Because the Stoics are from Tarsus, the city St. Paul was from as well, many attribute Paul’s religion as just another mystery and one influenced in particular by Mithraism. This is an impossibility given what we know of Paul. Paul was a strict Pharisaic Jew schooled under Rabbi Gamaliel. In addition, there is no historical evidence that paganism had entered into the common life of the Jews.11 Paul was interested solely in preserving the Mosaic Law and strictly adhering to every letter of it. This can be witnessed in his early persecution of the nascent Church. Paul voiced the same abhorrence later for paganism. As he states in his letter to the Corinthians warning them about the dangers of idolatry and paganism, “You cannot drink the cup of the Lord and also the cup of demons.”12 In addition, Paul had extended contacts with the Apostles themselves. The Church in Tarsus was in effect the same as the Church in Jerusalem. Both, as one Church, held that to be Christian meant renunciation of all other “gods” and idolatrous practices. Moreover, the New Testament canon is clearly supported by Old Testament scriptures and prophecies. As such, Paul advocated belief in Christ alone. Christianity, like Judaism, was completely intolerant of any other religions. Paul’s religion was exclusive while the mysteries were merely one of many interchangeable myths. It is very difficult indeed to imagine that this same Paul with his zealous orthodox Jewish beliefs was susceptible to pagan influences and Mithraism.

Furthermore, the Mithraic practices differed widely with those of Christianity. To begin with, whereas Christianity was open to all, Mithraism was open only to men. Women were not allowed into the cult. Of the hundreds of Mithraic inscriptions none include that of a priestess or a woman initiate.13 Mithraism was in general a soldiers and merchants religion.14 The cult spread mostly through the Roman legions. The cult was highly personal and individualistic. In this sense Mithraism was not a religion at all. The very term “Mithracists” is a modern phrase not found in ancient literature.15 There was no sense of community, organization or solidarity.16 The pagan mysteries had no sense or equivalent of the ekklesia. There was no concern for the poor; no economic cooperation; no inclusion of the family unit. Many pagans converted, such as Tatian and Justin, for the very fact that they saw the hospitality that Christians treated each other with saying, “Look how they love one another!”17 The total inclusion and submission of family into a community of believers is ridiculous when applied to the mysteries.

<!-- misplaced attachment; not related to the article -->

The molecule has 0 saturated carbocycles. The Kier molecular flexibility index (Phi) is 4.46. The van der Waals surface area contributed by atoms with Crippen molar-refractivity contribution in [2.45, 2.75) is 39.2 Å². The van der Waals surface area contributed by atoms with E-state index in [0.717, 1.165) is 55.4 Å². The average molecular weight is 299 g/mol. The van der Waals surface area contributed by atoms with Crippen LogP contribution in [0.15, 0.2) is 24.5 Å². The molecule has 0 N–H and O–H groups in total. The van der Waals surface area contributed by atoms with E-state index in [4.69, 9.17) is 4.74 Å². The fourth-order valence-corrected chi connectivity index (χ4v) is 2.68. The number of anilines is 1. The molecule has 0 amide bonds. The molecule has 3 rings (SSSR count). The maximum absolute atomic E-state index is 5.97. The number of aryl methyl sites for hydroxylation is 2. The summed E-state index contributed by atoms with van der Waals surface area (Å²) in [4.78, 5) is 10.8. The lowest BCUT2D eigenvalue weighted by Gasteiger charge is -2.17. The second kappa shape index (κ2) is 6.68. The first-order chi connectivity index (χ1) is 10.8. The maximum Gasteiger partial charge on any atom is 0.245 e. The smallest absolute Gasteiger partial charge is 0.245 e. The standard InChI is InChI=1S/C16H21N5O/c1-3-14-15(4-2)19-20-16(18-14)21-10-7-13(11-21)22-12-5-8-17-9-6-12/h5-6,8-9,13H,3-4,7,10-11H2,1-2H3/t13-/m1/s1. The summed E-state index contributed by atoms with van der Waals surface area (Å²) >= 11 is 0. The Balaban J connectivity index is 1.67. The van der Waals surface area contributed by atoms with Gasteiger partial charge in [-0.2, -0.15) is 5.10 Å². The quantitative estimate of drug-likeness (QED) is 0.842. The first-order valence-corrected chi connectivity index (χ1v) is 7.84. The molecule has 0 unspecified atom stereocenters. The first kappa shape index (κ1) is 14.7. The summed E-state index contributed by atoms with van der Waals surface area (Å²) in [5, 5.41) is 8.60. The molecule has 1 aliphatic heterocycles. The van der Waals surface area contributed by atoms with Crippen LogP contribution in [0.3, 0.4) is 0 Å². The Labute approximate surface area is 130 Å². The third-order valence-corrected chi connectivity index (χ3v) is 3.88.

Christianity from its inception, however, was focused on the community of believers as the body of Christ. Christianity was a public religion open to all. The “mystery” as referred to by Paul and the New Testament is used as some as proof by terminology of Christian dependence upon the mysteries. Yet, the whole point of the “mystery” of Mithraism and the other cults was to keep all knowledge secret. The secrets of the mysteries were to be known only by the initiates, again alluding to the highly individualistic nature of the mysteries. In Christianity, however, “mystery” was something that was previously hidden in the mind of God, but now has been revealed and is to be made known to all.18 Thus, unlike Mithraism and the mysteries, Christianity was at once dogmatically intolerant of other faiths, yet it was open to any and all people. Christianity was preached everywhere openly, while Mithraism was kept secret known only to the initiates.19 In this vein of secrecy, it is not surprising that although there is an abundance of archeological evidence of Mithraism, there are almost no literary references to it.20 Since it was a secret society of sorts, none of its dogmas or tenets were written down. What is known of the cult is solely through iconography.21 This, of course, is in complete contradiction to the comparatively copious amounts of writings from the New Testament and the early church Fathers.